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Fat AP and Cloud AP V200R008C00 CLI-based Configuration Guide

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Huawei uses machine translation combined with human proofreading to translate this document to different languages in order to help you better understand the content of this document. Note: Even the most advanced machine translation cannot match the quality of professional translators. Huawei shall not bear any responsibility for translation accuracy and it is recommended that you refer to the English document (a link for which has been provided).
Understanding WLAN QoS

Understanding WLAN QoS

WMM

Background

It is vital to understand the 802.11 link layer transport mechanism before learning about WMM.

The 802.11 MAC layer uses the coordination function to determine the data transmitting and receiving methods used between STAs in a BSS. The 802.11 MAC layer consists of two sub-layers:
  • Distributed Coordination Function (DCF): uses the carrier sense multiple access with collision avoidance (CSMA/CA) mechanism. STAs compete for channels to obtain the authority to transmit data frames.
  • Point Coordination Function (PCF): uses centralized control to authorize STAs to transmit data frames in turn. This method prevents conflict.
NOTE:

In the 802.11 protocol, DCF is mandatory, and PCF is optional.

Figure 27-5 shows how CSMA/CA is implemented.
Figure 27-5  CSMA/CA working mechanism

  1. Before sending data to STA B, STA A detects the channel status. When detecting an idle channel, STA A sends a data frame after Distributed Inter-Frame Space (DIFS) times out and waits for a response from STA B. The data frame contains NAV information. After receiving the data frame, STA B updates the NAV information, indicating that the channel is busy and that data transmission will be delayed.
    NOTE:

    According to the 802.11 protocol, the receiver must return an ACK frame each time it receives a data frame.

  2. STA B receives the data frame, waits until Short Interframe Space (SIFS) times out, and sends an ACK frame to STA A. After the ACK frame is transmitted, the channel becomes idle. After the DIFS times out, the STAs use the exponential backoff algorithm to compete for channels. The STA of which the backoff counter is first reduced to 0 starts to send data frame.

Concepts

  • InterFrame Space (IFS): According to the 802.11 protocol, after sending a data frame, the STA must wait until the IFS times out to send the next data frame. The IFS length depends on the data frame type. High-priority data frames are sent earlier than low-priority data frames. There are three IFS types:
    • Short IFS (SIFS): The time interval between a data frame and its ACK frame. SIFS is used for high priority transmissions, such as ACK and CTS frame transmissions.
    • PCF IFS (PIFS): PIFS length is SIFS plus slot time. PCF-enabled access points wait for the duration of PIFS to occupy the wireless medium. If a STA accesses a channel when the slot time starts, the other STAs in the BSS detect that the channel is busy.
    • DCF IFS (DIFS): DIFS length is PIFS plus slot time. Data frames and management frames are transmitted at the DIFS interval.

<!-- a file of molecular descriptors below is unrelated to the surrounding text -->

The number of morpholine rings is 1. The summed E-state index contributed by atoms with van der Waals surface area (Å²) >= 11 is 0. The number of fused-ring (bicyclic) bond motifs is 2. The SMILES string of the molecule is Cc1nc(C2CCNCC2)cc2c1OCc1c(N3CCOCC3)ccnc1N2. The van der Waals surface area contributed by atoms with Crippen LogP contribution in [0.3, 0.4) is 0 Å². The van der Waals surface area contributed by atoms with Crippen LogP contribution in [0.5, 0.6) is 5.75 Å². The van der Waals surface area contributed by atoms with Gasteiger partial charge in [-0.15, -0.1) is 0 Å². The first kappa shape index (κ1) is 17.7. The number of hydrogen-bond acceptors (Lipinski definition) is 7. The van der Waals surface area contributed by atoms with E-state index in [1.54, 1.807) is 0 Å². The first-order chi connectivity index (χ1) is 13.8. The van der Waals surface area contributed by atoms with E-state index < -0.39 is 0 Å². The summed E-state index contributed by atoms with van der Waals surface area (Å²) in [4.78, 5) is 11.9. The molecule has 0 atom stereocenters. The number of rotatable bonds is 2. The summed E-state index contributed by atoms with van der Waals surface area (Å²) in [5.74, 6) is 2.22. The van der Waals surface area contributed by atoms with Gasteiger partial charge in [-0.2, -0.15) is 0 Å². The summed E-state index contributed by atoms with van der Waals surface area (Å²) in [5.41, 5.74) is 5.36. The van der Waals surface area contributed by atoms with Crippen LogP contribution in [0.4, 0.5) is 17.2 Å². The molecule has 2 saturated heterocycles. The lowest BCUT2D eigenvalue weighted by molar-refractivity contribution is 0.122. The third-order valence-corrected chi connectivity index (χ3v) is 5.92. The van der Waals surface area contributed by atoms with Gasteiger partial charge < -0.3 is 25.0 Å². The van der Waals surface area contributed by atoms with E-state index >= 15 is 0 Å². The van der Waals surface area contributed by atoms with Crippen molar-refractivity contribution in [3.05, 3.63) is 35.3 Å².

• Contention window: backoff time. Backoff time is a multiple of slot time, and its length depends on the physical layer technology. When multiple STAs need to transmit data but detect that all channels are busy, the STAs use the backoff algorithm. The STAs wait for a random number of slot times, and then transmit data. A STA detects channel status during the slot time interval. When detecting an idle channel, the STA starts the backoff timer. If all channels become busy, the STA freezes the remaining time in the backoff timer. When a channel becomes idle, the STA waits until DIFS times out, and continues the backoff timer. When the backoff timer is reduced to 0, the STA starts to send data frames. Figure 27-6 shows the data frame transmission process.

    Figure 27-6  Backoff algorithm diagram

    1. STA C is occupying a channel to send data frames. STA D, STA E, and STA F also need to send data frames. They detect that the channel is busy and wait.
    2. After STA C finishes data frame transmission, the other STAs wait until DIFS times out. When DIFS times out, the STAs generate a random backoff time and start their backoff timers. For example, the backoff time of STA D is t1, the backoff time of STA E is t1+t3, and the backoff time of STA F is t1+t2.
    3. When t1 times out, the backoff timer of STA D is reduced to 0. STA D starts to send data frames.
    4. STA E and STA F detect that the channel is busy, so they freeze their backoff timers and wait. After STA D completes data transmission, STA E and STA F wait until DIFS times out, and continue their backoff timers.
    5. When t2 times out, the backoff timer of STA F is reduced to 0. STA F starts to send data frames.
Principles

Channel competition is based on DCF. To all STAs, the DIFS is fixed and backoff time is random. Therefore, all the STAs fairly compete for channels. WMM enhances the 802.11 protocol, changing the channel competition mode.

  • EDCA parameters

    WMM defines a set of Enhanced Distributed Channel Access (EDCA) parameters, which distinguishes high priority packets and enables these packets to preempt channels.

    WMM classifies data packets into four access categories (ACs). Table 27-7 shows the mappings between ACs and 802.11 user preferences (UPs). A large UP value indicates a high priority.